Press Release - ECF is disappointed by the decision to delay safety and environmental design changes for lorries after 2022. 
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European Cyclists' Federation

Long wait for safer lorries.

Press Release
For Immediate Release
Brussels, Belgium – 11th December 2014

The amendments to the Weights and Dimensions of trucks legislation that has been ongoing in Brussels for the past couple of years is finally coming to a close. ECF is disappointed that last night’s negotiations between the Council, Parliament and Commission concluded that safety and environmental design changes to the front of the lorry cab will not be possible before 2022.
The agreement, which still has to be formally agreed by member states on Friday December 12th and by plenary vote at Parliament, will mean that a manufacturer will be allowed to increase the length of the cab to improve safety and environmental performance. However, despite the voluntary and enabling nature of the legislation, manufacturers, through heavy lobbying of their respective countries in Council, have succeeded in maintaining the status quo of brick shaped lorry design that has been dominant over the past 20 years.
The box/brick like shape that we currently see at the moment with a driver perched high on top of an engine is the result of the current regulations that restricts the size of the lorry, this gives around 2.35m to the cabs. The restriction of space means that engine, cooling system, driver living space, and safety considerations have all been competing for limited space. ECF has argued that driver direct vision, and a more forgiving impact shape have lost out in these competing areas, meaning that lorries are the most dangerous vehicles on the roads, particularly in urban areas[1].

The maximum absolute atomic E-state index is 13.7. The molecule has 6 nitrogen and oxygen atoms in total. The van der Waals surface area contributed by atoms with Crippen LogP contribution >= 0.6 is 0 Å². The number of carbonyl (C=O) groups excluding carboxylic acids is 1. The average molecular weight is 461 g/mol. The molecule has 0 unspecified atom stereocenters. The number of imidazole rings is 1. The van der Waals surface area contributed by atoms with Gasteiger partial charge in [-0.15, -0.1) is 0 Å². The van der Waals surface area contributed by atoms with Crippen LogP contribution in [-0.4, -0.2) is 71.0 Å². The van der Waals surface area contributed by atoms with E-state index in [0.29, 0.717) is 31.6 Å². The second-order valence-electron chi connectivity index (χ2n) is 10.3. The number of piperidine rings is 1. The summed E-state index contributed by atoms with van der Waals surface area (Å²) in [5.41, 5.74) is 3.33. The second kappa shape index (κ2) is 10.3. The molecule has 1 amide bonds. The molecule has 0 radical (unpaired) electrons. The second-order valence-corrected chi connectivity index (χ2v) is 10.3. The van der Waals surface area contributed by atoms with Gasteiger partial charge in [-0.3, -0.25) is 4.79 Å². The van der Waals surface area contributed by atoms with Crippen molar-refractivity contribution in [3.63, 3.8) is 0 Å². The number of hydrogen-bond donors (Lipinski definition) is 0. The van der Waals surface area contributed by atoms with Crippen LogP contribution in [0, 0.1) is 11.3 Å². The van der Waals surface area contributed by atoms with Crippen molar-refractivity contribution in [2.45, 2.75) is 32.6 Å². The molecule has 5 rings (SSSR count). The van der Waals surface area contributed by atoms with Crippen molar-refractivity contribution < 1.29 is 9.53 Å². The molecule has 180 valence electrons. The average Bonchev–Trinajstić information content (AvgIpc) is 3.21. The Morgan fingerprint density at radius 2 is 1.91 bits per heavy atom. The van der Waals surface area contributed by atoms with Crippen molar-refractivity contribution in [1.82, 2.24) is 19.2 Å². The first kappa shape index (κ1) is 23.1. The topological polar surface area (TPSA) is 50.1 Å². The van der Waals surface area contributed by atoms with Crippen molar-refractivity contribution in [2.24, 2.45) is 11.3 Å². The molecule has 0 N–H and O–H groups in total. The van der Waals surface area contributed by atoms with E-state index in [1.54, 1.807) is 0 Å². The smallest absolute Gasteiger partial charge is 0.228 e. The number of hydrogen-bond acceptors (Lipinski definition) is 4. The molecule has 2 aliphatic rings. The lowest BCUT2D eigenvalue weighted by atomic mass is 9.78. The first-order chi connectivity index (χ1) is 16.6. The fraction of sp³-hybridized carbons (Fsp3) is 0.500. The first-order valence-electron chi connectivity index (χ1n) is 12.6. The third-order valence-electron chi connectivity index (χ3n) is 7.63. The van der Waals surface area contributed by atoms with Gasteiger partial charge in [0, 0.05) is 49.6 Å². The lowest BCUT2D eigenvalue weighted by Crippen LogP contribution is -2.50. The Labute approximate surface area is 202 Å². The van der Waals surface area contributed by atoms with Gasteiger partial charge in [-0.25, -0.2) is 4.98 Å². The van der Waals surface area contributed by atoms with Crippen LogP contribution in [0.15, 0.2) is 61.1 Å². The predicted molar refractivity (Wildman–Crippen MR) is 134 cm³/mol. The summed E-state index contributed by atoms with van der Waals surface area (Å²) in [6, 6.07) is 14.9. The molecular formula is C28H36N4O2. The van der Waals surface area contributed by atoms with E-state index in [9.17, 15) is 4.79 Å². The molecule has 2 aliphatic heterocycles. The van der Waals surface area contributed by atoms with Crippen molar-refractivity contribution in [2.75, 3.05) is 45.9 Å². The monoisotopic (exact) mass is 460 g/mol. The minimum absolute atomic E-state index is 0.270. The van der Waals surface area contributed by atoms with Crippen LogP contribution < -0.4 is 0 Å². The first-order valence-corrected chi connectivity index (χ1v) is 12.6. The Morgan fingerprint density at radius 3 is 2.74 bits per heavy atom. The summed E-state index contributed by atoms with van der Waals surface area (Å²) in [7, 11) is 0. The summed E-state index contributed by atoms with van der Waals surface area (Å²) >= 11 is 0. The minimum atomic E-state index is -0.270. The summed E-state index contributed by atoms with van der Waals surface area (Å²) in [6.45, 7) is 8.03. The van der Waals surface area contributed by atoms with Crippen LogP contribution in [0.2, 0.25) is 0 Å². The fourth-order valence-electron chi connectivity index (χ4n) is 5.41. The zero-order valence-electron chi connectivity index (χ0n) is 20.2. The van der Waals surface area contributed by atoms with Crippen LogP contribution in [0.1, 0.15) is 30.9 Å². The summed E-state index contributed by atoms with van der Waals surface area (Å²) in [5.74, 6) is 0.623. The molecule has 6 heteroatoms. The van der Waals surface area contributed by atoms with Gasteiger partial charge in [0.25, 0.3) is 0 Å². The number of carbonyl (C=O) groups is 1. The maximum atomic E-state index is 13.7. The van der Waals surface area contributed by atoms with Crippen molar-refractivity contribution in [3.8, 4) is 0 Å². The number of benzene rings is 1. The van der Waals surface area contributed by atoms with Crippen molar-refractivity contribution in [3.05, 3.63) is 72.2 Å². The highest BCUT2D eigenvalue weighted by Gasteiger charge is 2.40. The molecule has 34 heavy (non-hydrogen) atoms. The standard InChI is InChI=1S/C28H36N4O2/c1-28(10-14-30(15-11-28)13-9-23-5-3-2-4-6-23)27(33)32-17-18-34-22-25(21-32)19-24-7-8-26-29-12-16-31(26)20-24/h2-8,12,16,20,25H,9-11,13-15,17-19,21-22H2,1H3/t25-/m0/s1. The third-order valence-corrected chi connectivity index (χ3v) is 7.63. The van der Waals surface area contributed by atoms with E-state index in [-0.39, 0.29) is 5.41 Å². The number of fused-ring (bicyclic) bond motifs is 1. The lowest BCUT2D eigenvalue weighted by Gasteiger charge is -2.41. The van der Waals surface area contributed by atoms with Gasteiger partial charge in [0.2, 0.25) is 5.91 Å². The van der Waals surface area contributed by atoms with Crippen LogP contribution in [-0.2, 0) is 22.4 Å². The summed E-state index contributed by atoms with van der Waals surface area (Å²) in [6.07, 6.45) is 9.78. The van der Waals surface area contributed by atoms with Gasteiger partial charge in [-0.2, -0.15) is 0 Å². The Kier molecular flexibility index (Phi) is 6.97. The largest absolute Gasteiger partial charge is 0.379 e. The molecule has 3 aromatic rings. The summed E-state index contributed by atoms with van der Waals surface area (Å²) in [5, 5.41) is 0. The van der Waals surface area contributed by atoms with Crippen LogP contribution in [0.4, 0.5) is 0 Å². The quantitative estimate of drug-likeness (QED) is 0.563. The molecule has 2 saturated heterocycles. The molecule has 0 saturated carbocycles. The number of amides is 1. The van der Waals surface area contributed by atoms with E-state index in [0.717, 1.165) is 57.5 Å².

The European Transport Safety Council[2] estimate that around 4,200 deaths each year are as a result of collisions with lorries, and that almost a quarter of cycling fatalities are as a result of collision with larger freight vehicles; this despite only constituting around 3% of the EU vehicle fleet. ECF Road safety policy officer Ceri Woolsgrove said that “This was an excellent opportunity for the industry to show commitment to improving their product safety record in urban areas. An immediate change in lorry design could prevent around 900 deaths per year; unfortunately the delay in safer lorry design will cost lives.”
The agreement also concluded that larger heavier vehicles (megatrucks up to 25 metres and 60 tonnes) will still not be allowed to cross borders. The issue will be revisited after a full report by the Commission on the effects of these vehicles on safety, infrastructure costs and EU freight market.

About the European Cyclists’ Federation (ECF)
With over 80 members across nearly 40 countries, the European Cyclists’ Federation (ECF) unites cyclists’ associations from across the globe, giving them a voice on the international level. Our aim is to get more people cycling more often by influencing policy in favour of cycling.

For more information:
ECF Road Safety Policy Officer
Ceri Woolsgrove
+32 2 588 00 21
Copyright © 2014 European Cyclists' Federation, All rights reserved.
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